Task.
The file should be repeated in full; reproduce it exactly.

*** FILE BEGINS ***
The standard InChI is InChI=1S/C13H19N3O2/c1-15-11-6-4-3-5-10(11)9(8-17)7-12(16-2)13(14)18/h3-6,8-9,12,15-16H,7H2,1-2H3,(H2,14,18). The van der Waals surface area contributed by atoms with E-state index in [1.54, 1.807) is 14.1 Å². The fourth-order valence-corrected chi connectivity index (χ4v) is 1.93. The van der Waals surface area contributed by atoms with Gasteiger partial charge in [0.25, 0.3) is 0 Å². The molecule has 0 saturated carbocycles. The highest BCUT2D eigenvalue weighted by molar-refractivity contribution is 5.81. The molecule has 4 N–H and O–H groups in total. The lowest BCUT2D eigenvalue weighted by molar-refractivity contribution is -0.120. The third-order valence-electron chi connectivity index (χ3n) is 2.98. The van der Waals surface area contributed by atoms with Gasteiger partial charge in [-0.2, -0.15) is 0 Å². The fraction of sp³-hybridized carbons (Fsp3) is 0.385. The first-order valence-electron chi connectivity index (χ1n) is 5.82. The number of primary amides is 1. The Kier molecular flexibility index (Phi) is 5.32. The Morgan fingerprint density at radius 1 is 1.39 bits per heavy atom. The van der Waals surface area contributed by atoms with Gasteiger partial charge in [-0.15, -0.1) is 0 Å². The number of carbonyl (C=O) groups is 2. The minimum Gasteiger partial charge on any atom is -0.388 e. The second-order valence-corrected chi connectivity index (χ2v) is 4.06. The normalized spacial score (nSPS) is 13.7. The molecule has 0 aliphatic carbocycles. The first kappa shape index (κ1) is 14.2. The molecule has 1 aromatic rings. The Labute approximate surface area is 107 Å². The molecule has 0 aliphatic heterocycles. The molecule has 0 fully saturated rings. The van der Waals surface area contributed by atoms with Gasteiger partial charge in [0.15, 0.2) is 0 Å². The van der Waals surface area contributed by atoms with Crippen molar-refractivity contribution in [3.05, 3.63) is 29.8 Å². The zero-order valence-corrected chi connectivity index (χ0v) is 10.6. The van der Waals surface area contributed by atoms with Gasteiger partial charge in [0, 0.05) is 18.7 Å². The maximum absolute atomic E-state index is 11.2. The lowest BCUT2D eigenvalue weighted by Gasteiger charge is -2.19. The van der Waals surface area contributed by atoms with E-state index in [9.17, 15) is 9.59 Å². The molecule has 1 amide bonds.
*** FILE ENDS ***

The standard InChI is InChI=1S/C13H19N3O2/c1-15-11-6-4-3-5-10(11)9(8-17)7-12(16-2)13(14)18/h3-6,8-9,12,15-16H,7H2,1-2H3,(H2,14,18). The van der Waals surface area contributed by atoms with E-state index in [1.54, 1.807) is 14.1 Å². The fourth-order valence-corrected chi connectivity index (χ4v) is 1.93. The van der Waals surface area contributed by atoms with Gasteiger partial charge in [0.25, 0.3) is 0 Å². The molecule has 0 saturated carbocycles. The highest BCUT2D eigenvalue weighted by molar-refractivity contribution is 5.81. The molecule has 4 N–H and O–H groups in total. The lowest BCUT2D eigenvalue weighted by molar-refractivity contribution is -0.120. The third-order valence-electron chi connectivity index (χ3n) is 2.98. The van der Waals surface area contributed by atoms with Gasteiger partial charge in [-0.2, -0.15) is 0 Å². The fraction of sp³-hybridized carbons (Fsp3) is 0.385. The first-order valence-electron chi connectivity index (χ1n) is 5.82. The number of primary amides is 1. The Kier molecular flexibility index (Phi) is 5.32. The Morgan fingerprint density at radius 1 is 1.39 bits per heavy atom. The van der Waals surface area contributed by atoms with Gasteiger partial charge in [-0.15, -0.1) is 0 Å². The number of carbonyl (C=O) groups is 2. The minimum Gasteiger partial charge on any atom is -0.388 e. The second-order valence-corrected chi connectivity index (χ2v) is 4.06. The normalized spacial score (nSPS) is 13.7. The molecule has 0 aliphatic carbocycles. The first kappa shape index (κ1) is 14.2. The molecule has 1 aromatic rings. The Labute approximate surface area is 107 Å². The molecule has 0 aliphatic heterocycles. The molecule has 0 fully saturated rings. The van der Waals surface area contributed by atoms with Gasteiger partial charge in [0.15, 0.2) is 0 Å². The van der Waals surface area contributed by atoms with Crippen molar-refractivity contribution in [3.05, 3.63) is 29.8 Å². The zero-order valence-corrected chi connectivity index (χ0v) is 10.6. The van der Waals surface area contributed by atoms with Gasteiger partial charge in [0, 0.05) is 18.7 Å². The maximum absolute atomic E-state index is 11.2. The lowest BCUT2D eigenvalue weighted by Gasteiger charge is -2.19. The van der Waals surface area contributed by atoms with E-state index in [9.17, 15) is 9.59 Å². The molecule has 1 amide bonds.